Isaac Rosenberg (25 November 1890 – 1 April 1918 / Bristol / England)
Had you embalmed your beauty, so
It could not backward go,
Or change in any way,
What were the use, if on my eyes
The embalming spices were not laid
To keep us fixed,
Two amorous sculptures passioned endlessly?
What were the use, if my sight grew,
And its far branches were cloud-hung,
You small at the roots, like grass,
While the new lips my spirit would kiss
Were not red lips of flesh,
But the huge kiss of power?
Where yesterday soft hair through my fingers fell,
A shaggy mane would entwine,
And no slim form work fire to my thighs,
But human Life's inarticulate mass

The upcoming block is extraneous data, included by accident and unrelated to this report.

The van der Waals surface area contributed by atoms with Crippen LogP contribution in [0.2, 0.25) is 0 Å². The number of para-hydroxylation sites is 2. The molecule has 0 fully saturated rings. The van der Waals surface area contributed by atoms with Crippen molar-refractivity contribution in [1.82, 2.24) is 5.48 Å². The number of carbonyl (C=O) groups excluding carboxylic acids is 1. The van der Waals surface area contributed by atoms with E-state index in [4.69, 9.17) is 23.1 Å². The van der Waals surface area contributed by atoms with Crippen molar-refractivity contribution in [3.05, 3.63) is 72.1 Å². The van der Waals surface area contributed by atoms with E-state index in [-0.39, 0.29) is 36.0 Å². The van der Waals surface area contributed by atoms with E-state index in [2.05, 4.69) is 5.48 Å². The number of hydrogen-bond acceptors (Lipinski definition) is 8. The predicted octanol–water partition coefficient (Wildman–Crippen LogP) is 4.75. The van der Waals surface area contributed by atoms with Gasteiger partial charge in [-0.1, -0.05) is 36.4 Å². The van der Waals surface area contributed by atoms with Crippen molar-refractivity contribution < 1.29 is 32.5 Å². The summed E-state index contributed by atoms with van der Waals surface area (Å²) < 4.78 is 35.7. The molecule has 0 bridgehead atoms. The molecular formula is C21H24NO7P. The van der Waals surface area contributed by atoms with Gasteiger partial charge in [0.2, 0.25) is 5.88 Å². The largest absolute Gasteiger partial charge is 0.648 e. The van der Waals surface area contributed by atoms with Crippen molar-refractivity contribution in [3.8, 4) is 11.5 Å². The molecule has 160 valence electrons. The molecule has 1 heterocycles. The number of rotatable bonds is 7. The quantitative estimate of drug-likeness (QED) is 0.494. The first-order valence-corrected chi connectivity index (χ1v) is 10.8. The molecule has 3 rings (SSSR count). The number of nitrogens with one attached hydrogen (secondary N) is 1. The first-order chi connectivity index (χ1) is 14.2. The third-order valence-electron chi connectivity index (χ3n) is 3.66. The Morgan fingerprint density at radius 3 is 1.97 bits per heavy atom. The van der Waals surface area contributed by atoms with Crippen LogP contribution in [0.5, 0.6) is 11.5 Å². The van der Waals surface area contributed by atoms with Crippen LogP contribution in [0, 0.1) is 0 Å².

Throb the pulse of a thing
Whose mountain flanks awry
Beg my mastery -- mine!
Ah! I will ride the dizzy beast of the world
My road -- my way!
Comments about this poem (Ah, Koelue by Isaac Rosenberg )
People who read Isaac Rosenberg also read
Top 500 Poems
The Road Not Taken
If You Forget Me
Still I Rise
Edgar Allan Poe
William Ernest Henley
Stopping by Woods on a Snowy Evening
I Know Why The Caged Bird Sings